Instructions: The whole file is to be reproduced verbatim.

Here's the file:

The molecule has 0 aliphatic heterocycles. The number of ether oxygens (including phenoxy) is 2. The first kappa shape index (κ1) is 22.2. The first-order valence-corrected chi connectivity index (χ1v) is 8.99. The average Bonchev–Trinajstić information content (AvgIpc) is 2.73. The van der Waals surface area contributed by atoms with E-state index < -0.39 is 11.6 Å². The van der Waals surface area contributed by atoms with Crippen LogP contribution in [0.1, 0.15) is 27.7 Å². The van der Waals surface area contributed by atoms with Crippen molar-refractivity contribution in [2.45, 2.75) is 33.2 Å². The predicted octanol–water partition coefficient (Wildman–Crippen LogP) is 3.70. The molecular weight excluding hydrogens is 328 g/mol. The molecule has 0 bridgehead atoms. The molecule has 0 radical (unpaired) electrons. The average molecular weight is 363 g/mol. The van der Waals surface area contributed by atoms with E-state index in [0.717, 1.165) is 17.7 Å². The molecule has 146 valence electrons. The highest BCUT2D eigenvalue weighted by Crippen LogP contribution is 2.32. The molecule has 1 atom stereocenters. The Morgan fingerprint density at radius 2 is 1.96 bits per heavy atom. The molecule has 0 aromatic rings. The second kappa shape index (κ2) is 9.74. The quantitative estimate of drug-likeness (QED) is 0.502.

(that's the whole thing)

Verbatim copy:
The molecule has 0 aliphatic heterocycles. The number of ether oxygens (including phenoxy) is 2. The first kappa shape index (κ1) is 22.2. The first-order valence-corrected chi connectivity index (χ1v) is 8.99. The average Bonchev–Trinajstić information content (AvgIpc) is 2.73. The van der Waals surface area contributed by atoms with E-state index < -0.39 is 11.6 Å². The van der Waals surface area contributed by atoms with Crippen LogP contribution in [0.1, 0.15) is 27.7 Å². The van der Waals surface area contributed by atoms with Crippen molar-refractivity contribution in [2.45, 2.75) is 33.2 Å². The predicted octanol–water partition coefficient (Wildman–Crippen LogP) is 3.70. The molecular weight excluding hydrogens is 328 g/mol. The molecule has 0 bridgehead atoms. The molecule has 0 radical (unpaired) electrons. The average molecular weight is 363 g/mol. The van der Waals surface area contributed by atoms with E-state index in [0.717, 1.165) is 17.7 Å². The molecule has 146 valence electrons. The highest BCUT2D eigenvalue weighted by Crippen LogP contribution is 2.32. The molecule has 1 atom stereocenters. The Morgan fingerprint density at radius 2 is 1.96 bits per heavy atom. The molecule has 0 aromatic rings. The second kappa shape index (κ2) is 9.74. The quantitative estimate of drug-likeness (QED) is 0.502.